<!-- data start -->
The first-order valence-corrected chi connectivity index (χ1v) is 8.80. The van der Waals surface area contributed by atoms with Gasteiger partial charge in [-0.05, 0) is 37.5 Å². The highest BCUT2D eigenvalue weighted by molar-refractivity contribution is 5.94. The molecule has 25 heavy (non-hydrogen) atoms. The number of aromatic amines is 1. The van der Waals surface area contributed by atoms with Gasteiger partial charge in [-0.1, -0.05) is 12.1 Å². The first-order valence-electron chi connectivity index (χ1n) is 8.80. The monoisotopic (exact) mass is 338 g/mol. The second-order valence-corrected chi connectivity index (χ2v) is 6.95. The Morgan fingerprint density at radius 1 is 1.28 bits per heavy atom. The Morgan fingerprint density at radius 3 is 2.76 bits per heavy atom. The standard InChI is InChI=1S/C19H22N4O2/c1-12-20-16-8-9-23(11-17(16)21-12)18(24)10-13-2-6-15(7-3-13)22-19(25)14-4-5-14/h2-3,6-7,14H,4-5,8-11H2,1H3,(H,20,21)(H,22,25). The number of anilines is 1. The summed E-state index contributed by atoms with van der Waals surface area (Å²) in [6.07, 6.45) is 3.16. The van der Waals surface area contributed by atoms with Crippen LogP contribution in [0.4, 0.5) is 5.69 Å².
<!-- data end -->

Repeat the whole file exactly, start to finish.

The first-order valence-corrected chi connectivity index (χ1v) is 8.80. The van der Waals surface area contributed by atoms with Gasteiger partial charge in [-0.05, 0) is 37.5 Å². The highest BCUT2D eigenvalue weighted by molar-refractivity contribution is 5.94. The molecule has 25 heavy (non-hydrogen) atoms. The number of aromatic amines is 1. The van der Waals surface area contributed by atoms with Gasteiger partial charge in [-0.1, -0.05) is 12.1 Å². The first-order valence-electron chi connectivity index (χ1n) is 8.80. The monoisotopic (exact) mass is 338 g/mol. The second-order valence-corrected chi connectivity index (χ2v) is 6.95. The Morgan fingerprint density at radius 1 is 1.28 bits per heavy atom. The Morgan fingerprint density at radius 3 is 2.76 bits per heavy atom. The standard InChI is InChI=1S/C19H22N4O2/c1-12-20-16-8-9-23(11-17(16)21-12)18(24)10-13-2-6-15(7-3-13)22-19(25)14-4-5-14/h2-3,6-7,14H,4-5,8-11H2,1H3,(H,20,21)(H,22,25). The number of anilines is 1. The summed E-state index contributed by atoms with van der Waals surface area (Å²) in [6.07, 6.45) is 3.16. The van der Waals surface area contributed by atoms with Crippen LogP contribution in [0.4, 0.5) is 5.69 Å².